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occento (obc- ), āvi, ātum, 1, v. a. obcanto, sing at or before, i. e.,
I. To serenade a person: “senem,Plaut. Stich. 4, 1, 66.—Absol.: “quid, si adeam ad fores atque occentem?Plaut. Curc. 1, 2, 57: “hymenaeum,id. Cas. 4, 3, 9 (dub.; al. offundam).—
II. In a bad sense, to sing a satirical song or pasquinade against any one (class.): occentassint antiqui dicebant, quod nunc convicium fecerint dicimus: quod id clare, et cum quodam canore fit, ut procul exaudiri possit, Paul. ex Fest. p. 181 Müll.: si quis occentavisset, sive carmen condidisset, quod infamiam faceret flagitiumve alteri, XII. Tab. ap. Cic. Rep. 4, 10, 12 (Fragm. ap. Aug. Civ. Dei, 2, 9); cf. Rein's Criminalrecht, p. 357 sq.—With acc. of the place: ostium, to sing a lampoon or pasquinade before one's door, Plaut. Pers. 4, 4, 20; id. Merc. 2, 3, 73.—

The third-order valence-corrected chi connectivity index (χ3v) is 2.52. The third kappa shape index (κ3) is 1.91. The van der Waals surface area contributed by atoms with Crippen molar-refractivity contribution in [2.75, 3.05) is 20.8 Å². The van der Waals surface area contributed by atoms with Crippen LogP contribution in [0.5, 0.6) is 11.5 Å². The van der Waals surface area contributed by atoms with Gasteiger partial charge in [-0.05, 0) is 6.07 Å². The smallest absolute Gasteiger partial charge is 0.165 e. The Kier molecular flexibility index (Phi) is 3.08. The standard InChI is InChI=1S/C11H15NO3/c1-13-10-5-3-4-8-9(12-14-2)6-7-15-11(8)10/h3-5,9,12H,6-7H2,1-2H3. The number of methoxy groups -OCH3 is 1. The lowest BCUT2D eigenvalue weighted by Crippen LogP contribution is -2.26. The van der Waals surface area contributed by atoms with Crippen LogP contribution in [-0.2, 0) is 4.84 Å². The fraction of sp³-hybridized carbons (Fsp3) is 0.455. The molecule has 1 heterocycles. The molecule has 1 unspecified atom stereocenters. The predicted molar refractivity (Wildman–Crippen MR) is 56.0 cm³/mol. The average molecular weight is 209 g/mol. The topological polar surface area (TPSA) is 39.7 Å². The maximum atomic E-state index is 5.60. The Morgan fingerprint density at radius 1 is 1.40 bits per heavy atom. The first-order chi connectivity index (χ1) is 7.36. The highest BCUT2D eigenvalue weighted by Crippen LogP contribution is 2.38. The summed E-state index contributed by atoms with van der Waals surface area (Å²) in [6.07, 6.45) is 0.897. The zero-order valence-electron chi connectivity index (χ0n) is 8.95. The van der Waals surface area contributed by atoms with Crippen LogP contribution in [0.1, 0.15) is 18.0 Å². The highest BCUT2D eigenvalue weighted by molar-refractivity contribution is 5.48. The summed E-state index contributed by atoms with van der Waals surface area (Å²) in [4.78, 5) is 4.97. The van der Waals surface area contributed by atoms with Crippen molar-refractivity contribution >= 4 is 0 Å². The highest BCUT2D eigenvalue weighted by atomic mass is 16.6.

B. Transf., of birds of ill omen: “bubo occentans funebria,singing dismal songs, Amm. 30, 5, 16.
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